"Yes, the cultural change is already in progress. DeVos doesn’t run the Hollywood studios that are putting out Wonder Woman. She doesn’t run the million millennial women blogs that take this issue really, really seriously. She’s not in the mind of girls who really want gender equality and see total sexual equality — that is a prioritization of their boundaries and their desires — as part of that plan. So I do think, whatever she decides to do, it’s more a symbolic shift than a practical one. She specifically wants to change the campus court system, which is an important part of this. But it’s only one part if it.
"It’s an ironic title. I set out to write a national book about sex and sexual assault on American campuses. This is really a macro, sweeping book. I cover everything from what happened at Vanderbilt when three football players were put away for 15 and 17 years with no parole, to what happened with Rolling Stone’s now-questionable reporting at University of Virginia to the "mattress girl" at Columbia. I also cover various women on campus, like the anonymous blogger at Syracuse University who calls herself Blackout Blonde. She’s a really slick girl who is sexually empowered and says 'I would never call myself a victim,' even though she’s had experiences that, when described, sound like sexual assault. I covered everybody from her to women who have broadened the definition of sexual assault to the point where a lot of heterosexual sex starts to become somewhat suspect. This movement really is about re-defining consent, re-defining sexual assault, and trying to make the lines clear and uniform — when they’re not yet.
"When I went back to Wesleyan I did interview a lot of people who made me feel I’m talking to myself at 22. There are a lot of ways in which college is the same and kids at 22 really haven’t changed that much.
"A real false report on campus is a vastly, vastly unique situation. If you think you’re going to find a bunch of women who are lying about being assaulted you’re going to come up empty-handed.
"They have been talking about this in law school for a long time. They haven’t come up with the solution, so I don’t know if I can either. It’s an incredibly hard situation but what you want to do is have guys (because it is largely guys who are doing this) think to themselves: I need to be an ethical actor on my college campus. There’s a way that people treat each other on campus.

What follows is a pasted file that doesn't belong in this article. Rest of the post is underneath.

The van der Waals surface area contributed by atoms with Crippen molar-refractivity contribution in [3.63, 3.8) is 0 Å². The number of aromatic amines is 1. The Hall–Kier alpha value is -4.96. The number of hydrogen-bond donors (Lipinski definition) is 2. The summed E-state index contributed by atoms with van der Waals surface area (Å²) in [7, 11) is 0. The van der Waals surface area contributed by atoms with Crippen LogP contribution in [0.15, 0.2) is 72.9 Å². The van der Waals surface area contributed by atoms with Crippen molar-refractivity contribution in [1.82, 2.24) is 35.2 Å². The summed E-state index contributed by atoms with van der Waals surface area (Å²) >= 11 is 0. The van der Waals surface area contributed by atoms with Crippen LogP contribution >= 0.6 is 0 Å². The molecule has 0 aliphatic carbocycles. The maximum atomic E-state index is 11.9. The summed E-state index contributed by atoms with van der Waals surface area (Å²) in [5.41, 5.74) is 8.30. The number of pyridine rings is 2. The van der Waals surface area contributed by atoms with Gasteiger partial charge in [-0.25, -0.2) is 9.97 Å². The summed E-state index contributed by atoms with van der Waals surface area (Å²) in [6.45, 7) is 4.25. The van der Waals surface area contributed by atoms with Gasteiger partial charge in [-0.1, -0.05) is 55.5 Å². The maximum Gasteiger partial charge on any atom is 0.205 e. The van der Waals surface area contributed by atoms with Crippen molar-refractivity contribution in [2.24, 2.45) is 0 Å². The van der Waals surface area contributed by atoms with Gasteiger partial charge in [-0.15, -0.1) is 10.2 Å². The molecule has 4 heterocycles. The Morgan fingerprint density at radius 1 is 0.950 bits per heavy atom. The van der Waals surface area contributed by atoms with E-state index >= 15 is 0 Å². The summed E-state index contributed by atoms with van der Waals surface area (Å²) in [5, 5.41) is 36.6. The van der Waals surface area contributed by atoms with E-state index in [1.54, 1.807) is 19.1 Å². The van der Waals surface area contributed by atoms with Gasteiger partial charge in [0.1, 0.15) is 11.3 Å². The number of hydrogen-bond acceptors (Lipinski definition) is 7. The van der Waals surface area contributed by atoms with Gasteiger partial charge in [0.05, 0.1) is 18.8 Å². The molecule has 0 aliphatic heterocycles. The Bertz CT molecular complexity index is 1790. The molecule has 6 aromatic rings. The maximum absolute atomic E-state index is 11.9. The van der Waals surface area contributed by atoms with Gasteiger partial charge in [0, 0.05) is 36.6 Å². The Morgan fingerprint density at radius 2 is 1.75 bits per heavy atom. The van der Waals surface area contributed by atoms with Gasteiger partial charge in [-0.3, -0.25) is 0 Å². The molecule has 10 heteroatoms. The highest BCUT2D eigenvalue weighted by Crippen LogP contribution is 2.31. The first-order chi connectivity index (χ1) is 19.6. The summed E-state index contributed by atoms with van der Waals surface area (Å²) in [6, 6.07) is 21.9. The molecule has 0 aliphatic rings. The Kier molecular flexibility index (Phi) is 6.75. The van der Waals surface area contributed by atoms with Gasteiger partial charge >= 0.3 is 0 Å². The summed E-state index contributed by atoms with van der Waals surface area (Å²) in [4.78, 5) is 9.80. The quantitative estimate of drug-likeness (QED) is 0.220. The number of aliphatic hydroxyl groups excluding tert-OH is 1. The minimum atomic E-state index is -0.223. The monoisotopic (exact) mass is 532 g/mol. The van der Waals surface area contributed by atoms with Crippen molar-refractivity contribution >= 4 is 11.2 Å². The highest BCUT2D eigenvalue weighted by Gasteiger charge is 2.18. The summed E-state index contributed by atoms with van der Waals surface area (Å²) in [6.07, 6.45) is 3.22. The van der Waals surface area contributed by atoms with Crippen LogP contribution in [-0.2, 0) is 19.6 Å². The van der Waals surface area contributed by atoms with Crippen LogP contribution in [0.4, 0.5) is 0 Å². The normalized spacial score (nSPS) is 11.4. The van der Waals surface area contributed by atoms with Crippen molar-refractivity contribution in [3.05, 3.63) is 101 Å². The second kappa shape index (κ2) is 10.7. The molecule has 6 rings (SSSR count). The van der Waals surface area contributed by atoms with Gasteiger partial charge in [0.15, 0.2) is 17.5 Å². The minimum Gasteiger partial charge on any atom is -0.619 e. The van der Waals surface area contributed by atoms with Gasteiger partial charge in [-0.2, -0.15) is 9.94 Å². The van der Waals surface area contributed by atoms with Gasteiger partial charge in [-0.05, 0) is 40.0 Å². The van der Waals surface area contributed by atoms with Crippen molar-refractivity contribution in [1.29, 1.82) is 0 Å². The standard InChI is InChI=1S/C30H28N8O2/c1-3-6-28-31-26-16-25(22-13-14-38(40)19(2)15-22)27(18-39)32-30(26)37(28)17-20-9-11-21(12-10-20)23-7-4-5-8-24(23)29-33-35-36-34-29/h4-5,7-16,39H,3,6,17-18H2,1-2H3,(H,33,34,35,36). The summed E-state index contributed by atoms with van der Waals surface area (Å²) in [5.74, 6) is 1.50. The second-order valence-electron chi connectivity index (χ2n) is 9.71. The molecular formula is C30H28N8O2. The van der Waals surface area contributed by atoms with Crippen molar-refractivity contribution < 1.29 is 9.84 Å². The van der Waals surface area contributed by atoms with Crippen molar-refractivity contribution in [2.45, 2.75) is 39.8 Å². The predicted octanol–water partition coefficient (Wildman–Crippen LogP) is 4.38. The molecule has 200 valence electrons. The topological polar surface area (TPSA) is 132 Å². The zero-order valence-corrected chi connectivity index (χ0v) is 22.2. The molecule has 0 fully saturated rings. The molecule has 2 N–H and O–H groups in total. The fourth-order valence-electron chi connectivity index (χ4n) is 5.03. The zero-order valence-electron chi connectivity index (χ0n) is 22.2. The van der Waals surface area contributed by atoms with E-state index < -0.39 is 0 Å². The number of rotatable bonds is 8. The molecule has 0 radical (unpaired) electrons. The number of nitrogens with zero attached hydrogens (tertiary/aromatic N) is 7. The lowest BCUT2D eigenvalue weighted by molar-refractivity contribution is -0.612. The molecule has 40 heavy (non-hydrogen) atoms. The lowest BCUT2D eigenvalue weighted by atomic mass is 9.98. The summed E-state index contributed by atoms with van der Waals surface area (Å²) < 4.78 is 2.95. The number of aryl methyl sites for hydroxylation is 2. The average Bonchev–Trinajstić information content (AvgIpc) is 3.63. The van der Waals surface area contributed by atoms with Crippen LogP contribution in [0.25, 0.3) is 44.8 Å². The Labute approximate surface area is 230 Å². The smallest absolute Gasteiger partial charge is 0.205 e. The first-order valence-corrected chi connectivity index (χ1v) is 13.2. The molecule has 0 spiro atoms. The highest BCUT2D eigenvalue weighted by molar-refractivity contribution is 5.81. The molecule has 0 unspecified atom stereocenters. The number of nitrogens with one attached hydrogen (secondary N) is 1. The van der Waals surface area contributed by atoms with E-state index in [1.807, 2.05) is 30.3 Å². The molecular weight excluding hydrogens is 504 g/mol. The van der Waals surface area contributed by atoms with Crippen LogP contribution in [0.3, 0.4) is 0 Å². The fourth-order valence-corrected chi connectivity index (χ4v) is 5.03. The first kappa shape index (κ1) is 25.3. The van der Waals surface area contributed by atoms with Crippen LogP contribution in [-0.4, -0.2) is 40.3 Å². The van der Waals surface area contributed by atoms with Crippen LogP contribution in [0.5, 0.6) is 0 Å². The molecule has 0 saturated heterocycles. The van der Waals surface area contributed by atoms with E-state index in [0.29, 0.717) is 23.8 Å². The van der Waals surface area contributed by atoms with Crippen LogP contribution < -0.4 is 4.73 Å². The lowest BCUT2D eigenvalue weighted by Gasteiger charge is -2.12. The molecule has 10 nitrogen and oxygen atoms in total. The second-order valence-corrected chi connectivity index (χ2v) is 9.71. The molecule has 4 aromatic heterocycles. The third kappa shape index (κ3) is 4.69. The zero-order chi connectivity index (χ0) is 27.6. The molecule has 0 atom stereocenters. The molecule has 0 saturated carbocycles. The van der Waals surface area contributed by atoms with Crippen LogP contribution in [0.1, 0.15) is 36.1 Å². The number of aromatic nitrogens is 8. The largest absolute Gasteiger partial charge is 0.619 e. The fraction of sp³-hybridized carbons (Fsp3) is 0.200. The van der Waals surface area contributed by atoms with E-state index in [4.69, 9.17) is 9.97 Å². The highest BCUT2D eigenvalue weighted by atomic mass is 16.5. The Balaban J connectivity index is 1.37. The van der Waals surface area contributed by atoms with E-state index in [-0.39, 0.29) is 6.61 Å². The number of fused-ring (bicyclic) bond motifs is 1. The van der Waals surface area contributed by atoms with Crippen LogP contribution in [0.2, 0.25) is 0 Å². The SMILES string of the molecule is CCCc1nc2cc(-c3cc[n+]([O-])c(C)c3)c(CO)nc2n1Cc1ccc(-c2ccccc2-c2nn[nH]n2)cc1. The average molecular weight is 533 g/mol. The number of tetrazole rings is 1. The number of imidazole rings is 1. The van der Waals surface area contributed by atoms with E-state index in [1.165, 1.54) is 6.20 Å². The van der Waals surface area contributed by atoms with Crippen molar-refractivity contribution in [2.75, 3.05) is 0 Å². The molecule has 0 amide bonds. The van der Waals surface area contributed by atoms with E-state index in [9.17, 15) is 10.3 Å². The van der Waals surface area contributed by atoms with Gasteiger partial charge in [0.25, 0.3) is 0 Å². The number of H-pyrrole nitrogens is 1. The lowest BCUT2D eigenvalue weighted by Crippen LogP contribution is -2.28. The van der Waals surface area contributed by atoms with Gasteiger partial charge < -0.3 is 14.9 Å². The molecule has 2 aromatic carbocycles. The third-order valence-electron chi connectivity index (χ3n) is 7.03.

Because I really do think if somebody feels violated, then they’re violated. But at the same time, I have as hard of a time as any journalist reading some of these cases and not saying, I really don’t think this guy should be kicked out of school. Real shit is at stake.
"Don’t get me wrong, I don’t believe there’s a low level of assault on campus. I’m also not saying the punitive measures haven’t proven difficult here, as all punitive measure are. But again, thinking about this in terms of 'what is ethical sex?' is a really useful way of thinking about why campus courts need to stay. Plagiarism, which is in every campus’ code of conduct and can be punishable by expulsion is a good comparison: It’s about ethics. This is about ethics, too: You must have sexual respect. You must respect your fellow student. You must get a yes. All of those things are part of our student code of conduct, and if you violate them you go to a campus court. This is completely logical.
"Michael Kimmel, the author of Guyland is the one who told me, 'There is no more gender equal institution in the United States today than the American college campus, and yet it is also marked by dramatic gender inequality.' What this boils down to is: Guys get the kegs, guys have the drugs, guys play the sports on the weekend that students are going to see. The National Panhellenic Council [the governing body of many sororities on campus] says that all national sororities can’t have alcohol in the chapters, can’t have parties in the chapter house. You also can’t have the party in the dorm because you’ll immediately get busted. So where’s the party?